Chief Seattle, though, is most famous for a speech he made around 1854 when the United States government aggressively offered to buy two million acres of land  then occupied by native people in the Northwest. The speech was Seattle’s reply to President Franklin Pierce’s “offer” to buy the land and it has been described as one of the most beautiful and prophetic statements on the environment ever made.

Measuring 6″ in diameter with two very small line s to the reverse sealed. A remarkably rare image and tribute to a great Native American to be found on Chinese export, or anywhere for that matter.

 

Sauce Tureen with Boston/Fanueil Provenance #6085

A fine Chinese export porcelain covered sauce tureen and stand decorated in underglaze blue with a rather rare landscape view, and with each piece also bearing a small armorial crest of a lion rampant. The crest derives from an English family into which Mary Fanueil Bethunes married and the service descended in the Fanueil family. She was a descendant of the famous Fanueil family of Boston, prominent merchants of Huguenot descent and creators of the well-known Fanueil Hall which still stands as a centerpiece of Boston’s downtown. The unusual decoration is discussed in Ayers’ China for the West, Vol. II, page 546 where the rather singular rendering of the large thatched structure is conjectured to be an actual building taken from a drawing, perhaps someplace along the Pearl River in the environs of Canton. Measuring approximately 8″ long, the piece is in very good condition. It includes a second sauce tureen and stand, which is damaged, but presents well to form as pair. Circa 1790.   $3800.00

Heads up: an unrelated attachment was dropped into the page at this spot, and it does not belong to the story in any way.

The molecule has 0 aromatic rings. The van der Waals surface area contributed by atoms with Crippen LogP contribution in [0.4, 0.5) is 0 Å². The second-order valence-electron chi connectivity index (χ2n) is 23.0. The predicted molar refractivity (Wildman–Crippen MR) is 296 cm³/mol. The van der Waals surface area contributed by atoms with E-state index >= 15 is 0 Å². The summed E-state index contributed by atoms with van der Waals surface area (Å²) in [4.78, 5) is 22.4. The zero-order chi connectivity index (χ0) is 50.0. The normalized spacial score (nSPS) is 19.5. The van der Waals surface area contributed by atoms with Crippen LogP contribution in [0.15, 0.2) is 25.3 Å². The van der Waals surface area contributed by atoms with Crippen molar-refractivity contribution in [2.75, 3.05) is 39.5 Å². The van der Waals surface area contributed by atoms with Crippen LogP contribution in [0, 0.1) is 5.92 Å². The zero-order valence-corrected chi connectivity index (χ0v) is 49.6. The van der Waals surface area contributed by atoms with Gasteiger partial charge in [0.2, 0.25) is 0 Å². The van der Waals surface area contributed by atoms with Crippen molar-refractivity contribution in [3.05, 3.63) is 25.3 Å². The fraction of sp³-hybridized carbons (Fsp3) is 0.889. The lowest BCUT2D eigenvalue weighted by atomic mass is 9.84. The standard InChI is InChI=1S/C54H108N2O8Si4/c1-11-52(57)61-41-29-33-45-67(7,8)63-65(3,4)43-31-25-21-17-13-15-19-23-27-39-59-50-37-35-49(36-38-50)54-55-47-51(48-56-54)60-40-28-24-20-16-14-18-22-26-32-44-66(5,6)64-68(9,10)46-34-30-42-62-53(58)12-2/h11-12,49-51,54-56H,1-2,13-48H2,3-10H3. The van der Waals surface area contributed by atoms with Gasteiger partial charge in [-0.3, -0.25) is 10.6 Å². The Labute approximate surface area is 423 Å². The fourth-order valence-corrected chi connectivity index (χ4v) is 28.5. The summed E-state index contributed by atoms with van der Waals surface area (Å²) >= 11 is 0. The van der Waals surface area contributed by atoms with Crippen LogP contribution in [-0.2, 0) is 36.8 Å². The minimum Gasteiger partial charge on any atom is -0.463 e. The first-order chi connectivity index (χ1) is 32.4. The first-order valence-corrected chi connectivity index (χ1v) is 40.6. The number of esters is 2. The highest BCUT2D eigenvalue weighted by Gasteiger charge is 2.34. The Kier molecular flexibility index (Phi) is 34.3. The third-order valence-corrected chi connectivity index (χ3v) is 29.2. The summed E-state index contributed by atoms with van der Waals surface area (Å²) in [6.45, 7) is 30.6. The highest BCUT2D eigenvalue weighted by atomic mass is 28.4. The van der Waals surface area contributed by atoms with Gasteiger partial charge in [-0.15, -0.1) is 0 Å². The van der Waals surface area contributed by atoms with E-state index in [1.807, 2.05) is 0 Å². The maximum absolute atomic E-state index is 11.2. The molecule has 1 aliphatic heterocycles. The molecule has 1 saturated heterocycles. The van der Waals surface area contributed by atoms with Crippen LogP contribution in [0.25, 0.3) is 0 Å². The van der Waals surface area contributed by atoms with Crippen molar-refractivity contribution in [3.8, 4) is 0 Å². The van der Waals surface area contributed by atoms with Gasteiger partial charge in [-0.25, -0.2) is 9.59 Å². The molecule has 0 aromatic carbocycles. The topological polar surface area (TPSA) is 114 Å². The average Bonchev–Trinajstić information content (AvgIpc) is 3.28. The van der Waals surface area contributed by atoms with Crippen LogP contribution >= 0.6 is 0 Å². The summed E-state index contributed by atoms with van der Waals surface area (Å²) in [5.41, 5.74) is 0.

American Market Pair of MORGAN Plates #7055 one available

A very fine pair of Chinese export porcelain 7 1/2″ plates made for the American Market and bears the Arms of Morgan, from a service made for John Morgan of Hartford, CT. Carried back on the ship the Empress of China upon which Morgan’s nephew was ship’s carpenter. Very good condition. Circa 1784. Illustrated in Schiffer’s China for America, page 48. ONE Available

American Market Pair of Sepia Fitzhugh Warming Dishes #6057

A fine and rare pair of Chinese export porcelain Sepia Fitzhugh warming dishes, made for the American market, with a direct China Trade connection as they are from a service made for Richard Renshaw Thomson, a one time United States Consul to Canton and a son of a prominent Philadelphia China trader. The service, hand-painted in the elaborate Fitzhugh pattern bears a central roundel with Richard’s  initials. Measuring 10 3/4″ in diameter, both with small lines sealed, one with a virtually indiscernible glaze bubble, otherwise very good condition, and very finely rendered. Discussed in Philadelphia and the China Trade. Circa 1820. 1,450.00 each.